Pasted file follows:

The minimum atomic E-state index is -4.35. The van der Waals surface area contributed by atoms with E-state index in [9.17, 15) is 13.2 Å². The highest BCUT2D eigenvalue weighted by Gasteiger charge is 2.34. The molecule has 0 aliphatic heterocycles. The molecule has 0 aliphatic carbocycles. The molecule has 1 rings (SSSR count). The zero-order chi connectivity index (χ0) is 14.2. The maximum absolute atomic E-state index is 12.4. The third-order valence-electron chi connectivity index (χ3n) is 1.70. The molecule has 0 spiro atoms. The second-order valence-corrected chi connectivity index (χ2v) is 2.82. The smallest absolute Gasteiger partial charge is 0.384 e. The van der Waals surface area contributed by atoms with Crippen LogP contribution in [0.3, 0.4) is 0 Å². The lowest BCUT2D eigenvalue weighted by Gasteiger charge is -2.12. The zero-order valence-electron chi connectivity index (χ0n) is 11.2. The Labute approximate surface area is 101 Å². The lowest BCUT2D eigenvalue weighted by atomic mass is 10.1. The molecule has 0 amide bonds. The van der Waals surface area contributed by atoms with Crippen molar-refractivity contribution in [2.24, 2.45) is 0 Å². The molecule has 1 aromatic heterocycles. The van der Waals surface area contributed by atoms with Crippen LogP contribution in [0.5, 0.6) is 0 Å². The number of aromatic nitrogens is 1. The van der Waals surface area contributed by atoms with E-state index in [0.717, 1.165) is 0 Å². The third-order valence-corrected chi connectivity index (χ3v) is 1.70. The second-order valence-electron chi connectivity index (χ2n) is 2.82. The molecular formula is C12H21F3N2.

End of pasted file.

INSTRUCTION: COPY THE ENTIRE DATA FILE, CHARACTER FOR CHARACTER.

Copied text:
The minimum atomic E-state index is -4.35. The van der Waals surface area contributed by atoms with E-state index in [9.17, 15) is 13.2 Å². The highest BCUT2D eigenvalue weighted by Gasteiger charge is 2.34. The molecule has 0 aliphatic heterocycles. The molecule has 0 aliphatic carbocycles. The molecule has 1 rings (SSSR count). The zero-order chi connectivity index (χ0) is 14.2. The maximum absolute atomic E-state index is 12.4. The third-order valence-electron chi connectivity index (χ3n) is 1.70. The molecule has 0 spiro atoms. The second-order valence-corrected chi connectivity index (χ2v) is 2.82. The smallest absolute Gasteiger partial charge is 0.384 e. The van der Waals surface area contributed by atoms with Crippen LogP contribution in [0.3, 0.4) is 0 Å². The lowest BCUT2D eigenvalue weighted by Gasteiger charge is -2.12. The zero-order valence-electron chi connectivity index (χ0n) is 11.2. The Labute approximate surface area is 101 Å². The lowest BCUT2D eigenvalue weighted by atomic mass is 10.1. The molecule has 0 amide bonds. The van der Waals surface area contributed by atoms with Crippen molar-refractivity contribution in [2.24, 2.45) is 0 Å². The molecule has 1 aromatic heterocycles. The van der Waals surface area contributed by atoms with Crippen LogP contribution in [0.5, 0.6) is 0 Å². The number of aromatic nitrogens is 1. The van der Waals surface area contributed by atoms with E-state index in [0.717, 1.165) is 0 Å². The third-order valence-corrected chi connectivity index (χ3v) is 1.70. The second-order valence-electron chi connectivity index (χ2n) is 2.82. The molecular formula is C12H21F3N2.